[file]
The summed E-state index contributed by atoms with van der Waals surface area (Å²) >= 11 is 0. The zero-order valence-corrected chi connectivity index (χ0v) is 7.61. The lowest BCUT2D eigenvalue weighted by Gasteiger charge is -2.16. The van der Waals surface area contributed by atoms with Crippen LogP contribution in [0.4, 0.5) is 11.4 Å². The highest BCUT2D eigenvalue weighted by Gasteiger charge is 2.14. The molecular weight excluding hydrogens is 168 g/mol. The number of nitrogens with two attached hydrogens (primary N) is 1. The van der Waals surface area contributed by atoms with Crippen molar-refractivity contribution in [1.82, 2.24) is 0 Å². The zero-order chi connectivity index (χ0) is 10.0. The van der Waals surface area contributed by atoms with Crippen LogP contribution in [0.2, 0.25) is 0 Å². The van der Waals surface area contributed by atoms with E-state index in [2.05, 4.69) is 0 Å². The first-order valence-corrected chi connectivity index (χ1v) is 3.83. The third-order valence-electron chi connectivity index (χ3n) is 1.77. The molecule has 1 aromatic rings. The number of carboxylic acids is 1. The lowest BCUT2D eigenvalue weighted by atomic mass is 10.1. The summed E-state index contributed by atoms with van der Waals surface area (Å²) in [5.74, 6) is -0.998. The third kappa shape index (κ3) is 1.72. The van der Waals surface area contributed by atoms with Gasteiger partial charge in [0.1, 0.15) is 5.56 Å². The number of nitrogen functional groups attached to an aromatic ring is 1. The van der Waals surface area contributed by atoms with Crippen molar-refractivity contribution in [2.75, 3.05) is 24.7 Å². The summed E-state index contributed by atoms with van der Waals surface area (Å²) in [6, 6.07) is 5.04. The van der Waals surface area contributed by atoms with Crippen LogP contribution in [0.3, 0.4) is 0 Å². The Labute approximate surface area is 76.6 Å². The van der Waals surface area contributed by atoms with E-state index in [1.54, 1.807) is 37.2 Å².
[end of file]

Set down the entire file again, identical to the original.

The summed E-state index contributed by atoms with van der Waals surface area (Å²) >= 11 is 0. The zero-order valence-corrected chi connectivity index (χ0v) is 7.61. The lowest BCUT2D eigenvalue weighted by Gasteiger charge is -2.16. The van der Waals surface area contributed by atoms with Crippen LogP contribution in [0.4, 0.5) is 11.4 Å². The highest BCUT2D eigenvalue weighted by Gasteiger charge is 2.14. The molecular weight excluding hydrogens is 168 g/mol. The number of nitrogens with two attached hydrogens (primary N) is 1. The van der Waals surface area contributed by atoms with Crippen molar-refractivity contribution in [1.82, 2.24) is 0 Å². The zero-order chi connectivity index (χ0) is 10.0. The van der Waals surface area contributed by atoms with Crippen LogP contribution in [0.2, 0.25) is 0 Å². The van der Waals surface area contributed by atoms with E-state index in [2.05, 4.69) is 0 Å². The first-order valence-corrected chi connectivity index (χ1v) is 3.83. The third-order valence-electron chi connectivity index (χ3n) is 1.77. The molecule has 1 aromatic rings. The number of carboxylic acids is 1. The lowest BCUT2D eigenvalue weighted by atomic mass is 10.1. The summed E-state index contributed by atoms with van der Waals surface area (Å²) in [5.74, 6) is -0.998. The third kappa shape index (κ3) is 1.72. The van der Waals surface area contributed by atoms with Gasteiger partial charge in [0.1, 0.15) is 5.56 Å². The number of nitrogen functional groups attached to an aromatic ring is 1. The van der Waals surface area contributed by atoms with Crippen molar-refractivity contribution in [2.75, 3.05) is 24.7 Å². The summed E-state index contributed by atoms with van der Waals surface area (Å²) in [6, 6.07) is 5.04. The van der Waals surface area contributed by atoms with Crippen LogP contribution in [0.3, 0.4) is 0 Å². The Labute approximate surface area is 76.6 Å². The van der Waals surface area contributed by atoms with E-state index in [1.54, 1.807) is 37.2 Å².